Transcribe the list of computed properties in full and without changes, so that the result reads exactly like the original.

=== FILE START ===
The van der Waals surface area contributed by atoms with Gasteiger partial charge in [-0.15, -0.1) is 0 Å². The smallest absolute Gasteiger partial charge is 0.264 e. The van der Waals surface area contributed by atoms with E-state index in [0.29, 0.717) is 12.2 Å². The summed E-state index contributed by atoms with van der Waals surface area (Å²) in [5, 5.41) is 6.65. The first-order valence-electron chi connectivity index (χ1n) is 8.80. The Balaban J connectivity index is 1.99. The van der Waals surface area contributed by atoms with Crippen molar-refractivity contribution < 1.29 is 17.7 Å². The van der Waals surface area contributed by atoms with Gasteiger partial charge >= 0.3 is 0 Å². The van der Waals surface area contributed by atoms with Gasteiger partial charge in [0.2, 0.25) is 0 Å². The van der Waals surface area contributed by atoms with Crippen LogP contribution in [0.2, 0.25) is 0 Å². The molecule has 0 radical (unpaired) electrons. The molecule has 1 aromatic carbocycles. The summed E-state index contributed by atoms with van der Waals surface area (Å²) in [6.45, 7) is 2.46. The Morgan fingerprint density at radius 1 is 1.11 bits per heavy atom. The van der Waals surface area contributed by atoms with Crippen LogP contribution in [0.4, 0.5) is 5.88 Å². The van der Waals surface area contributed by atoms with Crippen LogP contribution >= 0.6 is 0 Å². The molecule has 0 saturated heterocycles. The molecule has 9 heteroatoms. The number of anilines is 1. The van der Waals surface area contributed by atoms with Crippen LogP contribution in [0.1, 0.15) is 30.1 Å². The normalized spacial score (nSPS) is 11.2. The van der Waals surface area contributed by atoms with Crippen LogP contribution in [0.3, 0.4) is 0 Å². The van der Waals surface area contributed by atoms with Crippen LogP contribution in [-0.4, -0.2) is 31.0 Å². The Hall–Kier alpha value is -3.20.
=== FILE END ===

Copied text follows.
The van der Waals surface area contributed by atoms with Gasteiger partial charge in [-0.15, -0.1) is 0 Å². The smallest absolute Gasteiger partial charge is 0.264 e. The van der Waals surface area contributed by atoms with E-state index in [0.29, 0.717) is 12.2 Å². The summed E-state index contributed by atoms with van der Waals surface area (Å²) in [5, 5.41) is 6.65. The first-order valence-electron chi connectivity index (χ1n) is 8.80. The Balaban J connectivity index is 1.99. The van der Waals surface area contributed by atoms with Crippen molar-refractivity contribution < 1.29 is 17.7 Å². The van der Waals surface area contributed by atoms with Gasteiger partial charge >= 0.3 is 0 Å². The van der Waals surface area contributed by atoms with Gasteiger partial charge in [0.2, 0.25) is 0 Å². The van der Waals surface area contributed by atoms with Crippen LogP contribution in [0.2, 0.25) is 0 Å². The molecule has 0 radical (unpaired) electrons. The molecule has 1 aromatic carbocycles. The summed E-state index contributed by atoms with van der Waals surface area (Å²) in [6.45, 7) is 2.46. The Morgan fingerprint density at radius 1 is 1.11 bits per heavy atom. The van der Waals surface area contributed by atoms with Crippen LogP contribution in [0.4, 0.5) is 5.88 Å². The van der Waals surface area contributed by atoms with Crippen LogP contribution >= 0.6 is 0 Å². The molecule has 0 saturated heterocycles. The molecule has 9 heteroatoms. The number of anilines is 1. The van der Waals surface area contributed by atoms with Crippen LogP contribution in [0.1, 0.15) is 30.1 Å². The normalized spacial score (nSPS) is 11.2. The van der Waals surface area contributed by atoms with Crippen LogP contribution in [0.3, 0.4) is 0 Å². The van der Waals surface area contributed by atoms with Crippen LogP contribution in [-0.4, -0.2) is 31.0 Å². The Hall–Kier alpha value is -3.20.